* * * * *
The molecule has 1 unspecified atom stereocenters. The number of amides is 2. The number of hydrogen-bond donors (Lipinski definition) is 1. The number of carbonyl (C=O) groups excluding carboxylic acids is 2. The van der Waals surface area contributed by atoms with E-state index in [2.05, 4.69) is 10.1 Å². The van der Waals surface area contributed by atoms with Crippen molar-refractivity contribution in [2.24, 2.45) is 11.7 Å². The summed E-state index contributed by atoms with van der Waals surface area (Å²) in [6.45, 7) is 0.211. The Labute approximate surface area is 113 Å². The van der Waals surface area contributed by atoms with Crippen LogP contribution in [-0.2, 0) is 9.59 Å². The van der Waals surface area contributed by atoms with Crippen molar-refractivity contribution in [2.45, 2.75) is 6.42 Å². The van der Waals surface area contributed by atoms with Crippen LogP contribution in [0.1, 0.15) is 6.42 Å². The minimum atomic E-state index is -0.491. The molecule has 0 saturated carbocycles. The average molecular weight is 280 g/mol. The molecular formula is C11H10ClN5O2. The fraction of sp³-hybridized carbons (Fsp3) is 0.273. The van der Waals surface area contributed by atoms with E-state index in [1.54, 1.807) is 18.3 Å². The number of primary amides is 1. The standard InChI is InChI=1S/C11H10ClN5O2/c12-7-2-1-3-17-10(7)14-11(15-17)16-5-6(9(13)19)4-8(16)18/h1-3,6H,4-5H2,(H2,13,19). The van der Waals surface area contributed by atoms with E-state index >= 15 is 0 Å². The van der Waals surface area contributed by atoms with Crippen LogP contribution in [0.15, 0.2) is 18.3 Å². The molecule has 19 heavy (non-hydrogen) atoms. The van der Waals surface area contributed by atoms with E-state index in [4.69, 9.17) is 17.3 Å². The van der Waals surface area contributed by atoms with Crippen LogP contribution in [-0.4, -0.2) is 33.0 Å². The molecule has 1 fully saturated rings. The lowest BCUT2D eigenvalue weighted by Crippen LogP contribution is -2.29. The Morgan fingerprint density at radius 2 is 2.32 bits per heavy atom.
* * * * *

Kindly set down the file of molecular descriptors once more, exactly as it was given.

The molecule has 1 unspecified atom stereocenters. The number of amides is 2. The number of hydrogen-bond donors (Lipinski definition) is 1. The number of carbonyl (C=O) groups excluding carboxylic acids is 2. The van der Waals surface area contributed by atoms with E-state index in [2.05, 4.69) is 10.1 Å². The van der Waals surface area contributed by atoms with Crippen molar-refractivity contribution in [2.24, 2.45) is 11.7 Å². The summed E-state index contributed by atoms with van der Waals surface area (Å²) in [6.45, 7) is 0.211. The Labute approximate surface area is 113 Å². The van der Waals surface area contributed by atoms with Crippen LogP contribution in [-0.2, 0) is 9.59 Å². The van der Waals surface area contributed by atoms with Crippen molar-refractivity contribution in [2.45, 2.75) is 6.42 Å². The van der Waals surface area contributed by atoms with Crippen LogP contribution in [0.1, 0.15) is 6.42 Å². The minimum atomic E-state index is -0.491. The molecule has 0 saturated carbocycles. The average molecular weight is 280 g/mol. The molecular formula is C11H10ClN5O2. The fraction of sp³-hybridized carbons (Fsp3) is 0.273. The van der Waals surface area contributed by atoms with E-state index in [1.54, 1.807) is 18.3 Å². The number of primary amides is 1. The standard InChI is InChI=1S/C11H10ClN5O2/c12-7-2-1-3-17-10(7)14-11(15-17)16-5-6(9(13)19)4-8(16)18/h1-3,6H,4-5H2,(H2,13,19). The van der Waals surface area contributed by atoms with E-state index >= 15 is 0 Å². The van der Waals surface area contributed by atoms with Crippen LogP contribution in [0.15, 0.2) is 18.3 Å². The molecule has 19 heavy (non-hydrogen) atoms. The van der Waals surface area contributed by atoms with E-state index in [4.69, 9.17) is 17.3 Å². The van der Waals surface area contributed by atoms with Crippen LogP contribution in [-0.4, -0.2) is 33.0 Å². The molecule has 1 fully saturated rings. The lowest BCUT2D eigenvalue weighted by Crippen LogP contribution is -2.29. The Morgan fingerprint density at radius 2 is 2.32 bits per heavy atom.